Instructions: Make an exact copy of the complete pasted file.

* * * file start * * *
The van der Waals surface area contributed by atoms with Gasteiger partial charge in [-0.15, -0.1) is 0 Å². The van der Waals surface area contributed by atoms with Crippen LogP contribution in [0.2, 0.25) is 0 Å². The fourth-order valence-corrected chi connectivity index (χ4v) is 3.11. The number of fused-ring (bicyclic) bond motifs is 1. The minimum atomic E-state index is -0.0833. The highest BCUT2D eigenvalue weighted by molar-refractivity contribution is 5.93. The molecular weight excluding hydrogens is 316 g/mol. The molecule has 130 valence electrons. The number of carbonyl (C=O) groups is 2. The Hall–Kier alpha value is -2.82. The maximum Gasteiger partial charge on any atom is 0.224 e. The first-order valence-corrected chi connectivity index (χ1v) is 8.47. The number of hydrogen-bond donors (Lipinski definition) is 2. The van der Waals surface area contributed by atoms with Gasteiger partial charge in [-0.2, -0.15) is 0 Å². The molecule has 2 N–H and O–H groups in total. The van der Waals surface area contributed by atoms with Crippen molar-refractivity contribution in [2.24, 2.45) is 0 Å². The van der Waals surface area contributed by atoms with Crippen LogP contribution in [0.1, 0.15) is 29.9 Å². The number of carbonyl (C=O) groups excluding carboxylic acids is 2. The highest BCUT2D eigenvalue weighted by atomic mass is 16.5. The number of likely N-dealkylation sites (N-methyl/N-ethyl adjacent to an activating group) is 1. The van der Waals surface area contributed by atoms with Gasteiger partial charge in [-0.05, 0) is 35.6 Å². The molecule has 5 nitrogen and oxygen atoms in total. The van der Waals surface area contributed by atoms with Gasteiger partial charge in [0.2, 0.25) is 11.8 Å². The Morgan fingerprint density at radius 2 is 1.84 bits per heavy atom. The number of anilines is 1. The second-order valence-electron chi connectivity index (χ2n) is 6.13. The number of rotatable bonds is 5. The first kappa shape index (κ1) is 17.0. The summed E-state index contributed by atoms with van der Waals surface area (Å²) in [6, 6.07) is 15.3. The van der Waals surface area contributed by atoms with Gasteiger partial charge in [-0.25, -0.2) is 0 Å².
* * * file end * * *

The van der Waals surface area contributed by atoms with Gasteiger partial charge in [-0.15, -0.1) is 0 Å². The van der Waals surface area contributed by atoms with Crippen LogP contribution in [0.2, 0.25) is 0 Å². The fourth-order valence-corrected chi connectivity index (χ4v) is 3.11. The number of fused-ring (bicyclic) bond motifs is 1. The minimum atomic E-state index is -0.0833. The highest BCUT2D eigenvalue weighted by molar-refractivity contribution is 5.93. The molecular weight excluding hydrogens is 316 g/mol. The molecule has 130 valence electrons. The number of carbonyl (C=O) groups is 2. The Hall–Kier alpha value is -2.82. The maximum Gasteiger partial charge on any atom is 0.224 e. The first-order valence-corrected chi connectivity index (χ1v) is 8.47. The number of hydrogen-bond donors (Lipinski definition) is 2. The van der Waals surface area contributed by atoms with Gasteiger partial charge in [-0.2, -0.15) is 0 Å². The molecule has 2 N–H and O–H groups in total. The van der Waals surface area contributed by atoms with Crippen molar-refractivity contribution in [2.24, 2.45) is 0 Å². The van der Waals surface area contributed by atoms with Crippen LogP contribution in [0.1, 0.15) is 29.9 Å². The number of carbonyl (C=O) groups excluding carboxylic acids is 2. The highest BCUT2D eigenvalue weighted by atomic mass is 16.5. The number of likely N-dealkylation sites (N-methyl/N-ethyl adjacent to an activating group) is 1. The van der Waals surface area contributed by atoms with Gasteiger partial charge in [-0.05, 0) is 35.6 Å². The molecule has 5 nitrogen and oxygen atoms in total. The van der Waals surface area contributed by atoms with Gasteiger partial charge in [0.2, 0.25) is 11.8 Å². The Morgan fingerprint density at radius 2 is 1.84 bits per heavy atom. The number of anilines is 1. The second-order valence-electron chi connectivity index (χ2n) is 6.13. The number of rotatable bonds is 5. The first kappa shape index (κ1) is 17.0. The summed E-state index contributed by atoms with van der Waals surface area (Å²) in [6, 6.07) is 15.3. The van der Waals surface area contributed by atoms with Gasteiger partial charge in [-0.25, -0.2) is 0 Å².